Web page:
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Saturday, February 4, 2012

STINKING HELLEBORE, ATTRACTIVE, IF SMELLY: HISTORY OF USES AND HEALTH BENEFITS OF STINKING HELLEBORE


STINKING HELLEBORE, BEAR’S FOOT, HELLEBORUS FOETIDUS
This stinking hellebore is a native of the British Isles and western and Central Europe and is so named because of the unpleasant odour it emits from its leaves if they are bruised. It is semi-evergreen and flowers in winter from December through to April and is distinctive in woodland with its erect stem which can grow to around 60 centimetres and even a metre after a few years, and its bell-shaped green flowers with their purple-tinged petals. Its other names are Ox heel and Stinkwort. One plant will have perhaps hundreds of single flowers during its blooming period, so it is well-liked by gardeners because it gives colour to a garden in winter.
 Like its relative the Christmas or Lenten rose (Helleborus niger) it has been used medicinally with elderly heart patients because it has an action similar to that of digitalis from the foxglove. However it is now only used in homeopathic medicine as a remedy for problems of the spleen, rectum and sciatic nerve. The whole plant is poisonous and the toxins can be absorbed through the pores of the skin, so it is best avoided or wear gloves when handling it.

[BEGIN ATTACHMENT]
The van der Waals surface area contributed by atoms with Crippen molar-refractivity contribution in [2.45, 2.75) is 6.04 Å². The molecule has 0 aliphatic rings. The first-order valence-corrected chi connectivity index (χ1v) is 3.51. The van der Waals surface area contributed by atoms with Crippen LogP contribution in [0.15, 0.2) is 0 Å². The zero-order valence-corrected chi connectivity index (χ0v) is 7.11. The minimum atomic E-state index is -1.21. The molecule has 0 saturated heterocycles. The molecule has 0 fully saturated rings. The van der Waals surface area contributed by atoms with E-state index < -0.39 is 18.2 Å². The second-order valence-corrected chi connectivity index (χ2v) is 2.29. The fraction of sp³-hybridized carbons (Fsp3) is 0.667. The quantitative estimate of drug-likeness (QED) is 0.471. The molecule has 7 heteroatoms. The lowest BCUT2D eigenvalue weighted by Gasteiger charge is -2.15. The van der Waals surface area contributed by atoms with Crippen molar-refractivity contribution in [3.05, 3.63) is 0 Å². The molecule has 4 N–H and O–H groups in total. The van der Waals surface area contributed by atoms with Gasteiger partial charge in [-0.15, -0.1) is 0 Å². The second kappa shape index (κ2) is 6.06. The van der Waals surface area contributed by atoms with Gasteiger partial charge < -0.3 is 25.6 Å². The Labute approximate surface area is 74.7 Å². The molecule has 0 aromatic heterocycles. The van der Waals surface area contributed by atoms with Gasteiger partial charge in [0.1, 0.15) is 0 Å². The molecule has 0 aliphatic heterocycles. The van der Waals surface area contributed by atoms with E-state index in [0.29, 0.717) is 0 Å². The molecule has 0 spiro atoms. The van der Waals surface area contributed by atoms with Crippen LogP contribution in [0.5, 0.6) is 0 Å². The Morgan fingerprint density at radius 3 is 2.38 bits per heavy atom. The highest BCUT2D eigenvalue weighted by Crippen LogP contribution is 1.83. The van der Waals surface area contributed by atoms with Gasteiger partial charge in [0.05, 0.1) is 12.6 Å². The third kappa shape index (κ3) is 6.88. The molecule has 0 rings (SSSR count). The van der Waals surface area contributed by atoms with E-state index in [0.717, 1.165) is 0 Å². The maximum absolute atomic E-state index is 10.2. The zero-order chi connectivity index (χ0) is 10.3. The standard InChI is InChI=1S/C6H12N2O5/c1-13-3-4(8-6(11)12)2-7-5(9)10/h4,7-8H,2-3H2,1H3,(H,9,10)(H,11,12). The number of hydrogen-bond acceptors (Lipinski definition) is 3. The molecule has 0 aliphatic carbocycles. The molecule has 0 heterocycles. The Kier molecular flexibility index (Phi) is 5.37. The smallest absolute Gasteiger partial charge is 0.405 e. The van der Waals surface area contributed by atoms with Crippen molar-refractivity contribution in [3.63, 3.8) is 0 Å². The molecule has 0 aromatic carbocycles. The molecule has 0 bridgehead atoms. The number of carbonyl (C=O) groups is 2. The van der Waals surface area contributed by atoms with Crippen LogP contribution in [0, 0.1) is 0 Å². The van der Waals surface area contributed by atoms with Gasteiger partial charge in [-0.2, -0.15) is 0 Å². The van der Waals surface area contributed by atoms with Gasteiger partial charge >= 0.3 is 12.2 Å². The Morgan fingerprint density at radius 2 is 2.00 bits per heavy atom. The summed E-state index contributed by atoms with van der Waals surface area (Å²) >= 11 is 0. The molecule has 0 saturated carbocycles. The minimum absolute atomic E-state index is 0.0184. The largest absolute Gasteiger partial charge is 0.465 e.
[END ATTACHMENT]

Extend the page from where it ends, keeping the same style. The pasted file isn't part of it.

It is a member of the Ranunculaceae family so is related to buttercups, marsh marigolds, black cohosh, goldenseal and the Lesser Celandine.
  It has been used traditionally to lower high blood pressure, as it contains the alkaloids, nervine, pseudo-nervine and veritridine, which are found in the root, harvested in the autumn and dried for later use. It has similar properties to the Christmas rose. Dioscorides used Hellebore for skin problems and the juice was suggested as being a cure for deafness if dropped into the ears, although it would be very unwise to try this.
  It should be remembered that the old apothecaries knew what dosages were safe, while we as laypersons don’t, and they probably knew through trial and error which meant some fatalities.
  Hellebore is mentioned in Chaucer’s “Canterbury Tales” in the Nun’s Priest’s Tale:-
 “A day or two ye shul have digestyves
 Of wormes, er ye take youre laxatyves
 Of lawriol, centaure, and fumetere,
 Or elles of ellebor, that groweth there,”
 Hellebore was used as a laxative and to get rid of intestinal worms in the Middle Ages, but it is a drastic purgative (even more so than jamalgota) and not to be tried. In this quotation Chaucer refers to the herbs that were used in his time (14th century) for these properties, namely:-laurel (the bay leaf tree), centaury, fumitory and this hellebore (ellebor).
  The root is violently narcotic and despite this was used to regulate a woman’s periods, as a purgative, diuretic, for nervous problems and hysteria and a local irritant – which means that people used it as the Roman soldiers in Britain reportedly used nettles, to escape from one pain to another.
  It is becoming rare in Britain, but despite its harmful properties, it makes an attractive ornamental plant.

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